A) Left coronary system demonstrating significant obstructive proximal LAD artery stenosis secondary to coronary spasm; B) Left coronary system after intracoronary nitrate demonstrating resolution of proximal LAD artery stenosis.
LAD: left anterior descending.

Cessation of smoking is the most effective non-medical intervention for the prevention of further attacks of CAS. As CAS is likely to occur in the context of existing atherosclerotic disease, controlling risk factors for ischaemic heart disease must also be undertaken to try and control recurrent episodes of spasm.49 Other non-medical treatments include avoiding drugs which induce spasm, reducing alcohol intake,56 avoiding emotional stress, and replacing any magnesium deficiency.1,57,58

CCBs have demonstrated efficacy at reducing the frequency of attacks of CAS by inhibiting the contraction of VSM.59 The use of CCBs has been shown to be an independent predictor of survival and can successfully reverse provocative testing, allowing for the safe discontinuation of medical treatment if necessary.60 Interestingly, complications of CAS such as atrioventricular block have been terminated with CCB therapy.61 High-dose long-acting CCBs are used as the initial treatment and are uptitrated according to symptomatic response, with the occasional requirement of using two agents to control symptoms. Given the preponderance for attacks of CAS to take place at night and in the early hours of the morning, CCBs should be taken at night before bed to be most effective.1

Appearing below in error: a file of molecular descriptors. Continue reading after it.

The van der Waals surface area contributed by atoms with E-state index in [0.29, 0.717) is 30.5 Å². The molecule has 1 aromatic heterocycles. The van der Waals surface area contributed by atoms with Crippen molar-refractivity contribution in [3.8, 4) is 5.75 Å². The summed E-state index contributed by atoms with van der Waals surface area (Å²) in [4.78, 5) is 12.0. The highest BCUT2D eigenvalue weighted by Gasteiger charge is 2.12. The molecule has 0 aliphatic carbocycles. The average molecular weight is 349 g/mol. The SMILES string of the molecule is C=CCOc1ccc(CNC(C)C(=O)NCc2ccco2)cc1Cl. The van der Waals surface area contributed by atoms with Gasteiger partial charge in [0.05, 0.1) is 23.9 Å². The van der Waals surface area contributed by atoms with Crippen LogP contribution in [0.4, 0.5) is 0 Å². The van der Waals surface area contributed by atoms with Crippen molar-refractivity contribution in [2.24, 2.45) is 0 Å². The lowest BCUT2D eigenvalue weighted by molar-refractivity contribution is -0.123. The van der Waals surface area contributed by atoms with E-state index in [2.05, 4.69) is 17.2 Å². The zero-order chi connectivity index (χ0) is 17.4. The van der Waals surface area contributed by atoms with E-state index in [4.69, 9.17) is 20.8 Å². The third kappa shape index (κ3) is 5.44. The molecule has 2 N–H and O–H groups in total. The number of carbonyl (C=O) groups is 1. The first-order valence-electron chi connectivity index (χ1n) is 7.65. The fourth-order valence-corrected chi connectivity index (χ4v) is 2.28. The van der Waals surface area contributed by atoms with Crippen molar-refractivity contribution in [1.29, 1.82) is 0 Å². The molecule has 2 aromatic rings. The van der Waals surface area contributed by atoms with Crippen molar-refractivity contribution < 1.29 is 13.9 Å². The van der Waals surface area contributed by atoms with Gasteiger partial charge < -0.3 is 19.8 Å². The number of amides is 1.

Long-acting nitrates, despite not having any prognostic benefit, also act at the level of the VSM to promote relaxation and prevent episodes of spasm. They have not been shown to be as effective as CCBs and their use is limited by their side effect profile62 and the development of tolerance.63 Despite this, they can be used safely in combination with CCBs to try and suppress recurrent episodes of spasm. Nicorandil, a potassium channel activator, may also be used in the management of recurrent episodes of spasm refractory to CCBs or nitrates.64 Other agents, including magnesium, antioxidants, Rho kinase inhibitors, statins, and pioglitazone65 have all been suggested as possible treatments for CAS due to their effects on vascular endothelial function, however their integration into clinical practice remains to be seen.